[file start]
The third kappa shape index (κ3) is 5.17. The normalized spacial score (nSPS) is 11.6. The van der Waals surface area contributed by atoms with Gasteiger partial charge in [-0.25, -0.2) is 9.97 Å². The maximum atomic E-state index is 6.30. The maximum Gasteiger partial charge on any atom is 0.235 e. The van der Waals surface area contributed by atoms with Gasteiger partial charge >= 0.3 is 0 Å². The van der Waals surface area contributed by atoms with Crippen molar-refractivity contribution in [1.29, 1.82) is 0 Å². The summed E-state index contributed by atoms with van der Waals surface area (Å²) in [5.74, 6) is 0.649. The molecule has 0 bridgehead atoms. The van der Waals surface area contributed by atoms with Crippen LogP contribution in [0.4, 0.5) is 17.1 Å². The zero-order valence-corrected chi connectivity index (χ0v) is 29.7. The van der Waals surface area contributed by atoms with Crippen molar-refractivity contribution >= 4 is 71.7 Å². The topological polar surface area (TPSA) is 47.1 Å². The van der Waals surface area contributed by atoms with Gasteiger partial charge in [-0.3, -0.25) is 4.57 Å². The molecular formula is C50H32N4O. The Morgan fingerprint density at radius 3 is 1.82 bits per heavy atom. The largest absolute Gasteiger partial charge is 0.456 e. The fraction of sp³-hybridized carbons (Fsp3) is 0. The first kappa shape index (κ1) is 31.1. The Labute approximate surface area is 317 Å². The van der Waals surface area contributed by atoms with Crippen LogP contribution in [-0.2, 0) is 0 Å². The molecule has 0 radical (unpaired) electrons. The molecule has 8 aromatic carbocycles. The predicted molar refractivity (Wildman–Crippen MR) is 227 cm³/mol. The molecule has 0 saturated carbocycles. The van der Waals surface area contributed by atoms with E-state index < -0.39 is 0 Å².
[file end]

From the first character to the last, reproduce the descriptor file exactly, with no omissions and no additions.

The third kappa shape index (κ3) is 5.17. The normalized spacial score (nSPS) is 11.6. The van der Waals surface area contributed by atoms with Gasteiger partial charge in [-0.25, -0.2) is 9.97 Å². The maximum atomic E-state index is 6.30. The maximum Gasteiger partial charge on any atom is 0.235 e. The van der Waals surface area contributed by atoms with Gasteiger partial charge >= 0.3 is 0 Å². The van der Waals surface area contributed by atoms with Crippen molar-refractivity contribution in [1.29, 1.82) is 0 Å². The summed E-state index contributed by atoms with van der Waals surface area (Å²) in [5.74, 6) is 0.649. The molecule has 0 bridgehead atoms. The van der Waals surface area contributed by atoms with Crippen LogP contribution in [0.4, 0.5) is 17.1 Å². The zero-order valence-corrected chi connectivity index (χ0v) is 29.7. The van der Waals surface area contributed by atoms with Crippen molar-refractivity contribution >= 4 is 71.7 Å². The topological polar surface area (TPSA) is 47.1 Å². The van der Waals surface area contributed by atoms with Gasteiger partial charge in [-0.3, -0.25) is 4.57 Å². The molecular formula is C50H32N4O. The Morgan fingerprint density at radius 3 is 1.82 bits per heavy atom. The largest absolute Gasteiger partial charge is 0.456 e. The fraction of sp³-hybridized carbons (Fsp3) is 0. The first kappa shape index (κ1) is 31.1. The Labute approximate surface area is 317 Å². The van der Waals surface area contributed by atoms with Crippen LogP contribution in [-0.2, 0) is 0 Å². The molecule has 0 radical (unpaired) electrons. The molecule has 8 aromatic carbocycles. The predicted molar refractivity (Wildman–Crippen MR) is 227 cm³/mol. The molecule has 0 saturated carbocycles. The van der Waals surface area contributed by atoms with E-state index < -0.39 is 0 Å².